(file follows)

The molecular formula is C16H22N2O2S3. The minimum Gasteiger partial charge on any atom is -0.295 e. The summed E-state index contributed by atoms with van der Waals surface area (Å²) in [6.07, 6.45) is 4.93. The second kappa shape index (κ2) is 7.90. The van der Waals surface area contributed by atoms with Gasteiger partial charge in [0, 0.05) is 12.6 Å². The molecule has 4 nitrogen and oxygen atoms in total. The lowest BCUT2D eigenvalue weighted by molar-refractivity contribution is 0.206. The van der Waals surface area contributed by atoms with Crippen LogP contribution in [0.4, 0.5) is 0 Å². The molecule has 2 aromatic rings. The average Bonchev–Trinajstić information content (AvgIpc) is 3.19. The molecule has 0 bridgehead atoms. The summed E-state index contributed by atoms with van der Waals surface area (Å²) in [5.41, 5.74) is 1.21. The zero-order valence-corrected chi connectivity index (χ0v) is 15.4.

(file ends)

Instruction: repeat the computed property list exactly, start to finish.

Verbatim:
The molecular formula is C16H22N2O2S3. The minimum Gasteiger partial charge on any atom is -0.295 e. The summed E-state index contributed by atoms with van der Waals surface area (Å²) in [6.07, 6.45) is 4.93. The second kappa shape index (κ2) is 7.90. The van der Waals surface area contributed by atoms with Gasteiger partial charge in [0, 0.05) is 12.6 Å². The molecule has 4 nitrogen and oxygen atoms in total. The lowest BCUT2D eigenvalue weighted by molar-refractivity contribution is 0.206. The van der Waals surface area contributed by atoms with Crippen LogP contribution in [0.4, 0.5) is 0 Å². The molecule has 2 aromatic rings. The average Bonchev–Trinajstić information content (AvgIpc) is 3.19. The molecule has 0 bridgehead atoms. The summed E-state index contributed by atoms with van der Waals surface area (Å²) in [5.41, 5.74) is 1.21. The zero-order valence-corrected chi connectivity index (χ0v) is 15.4.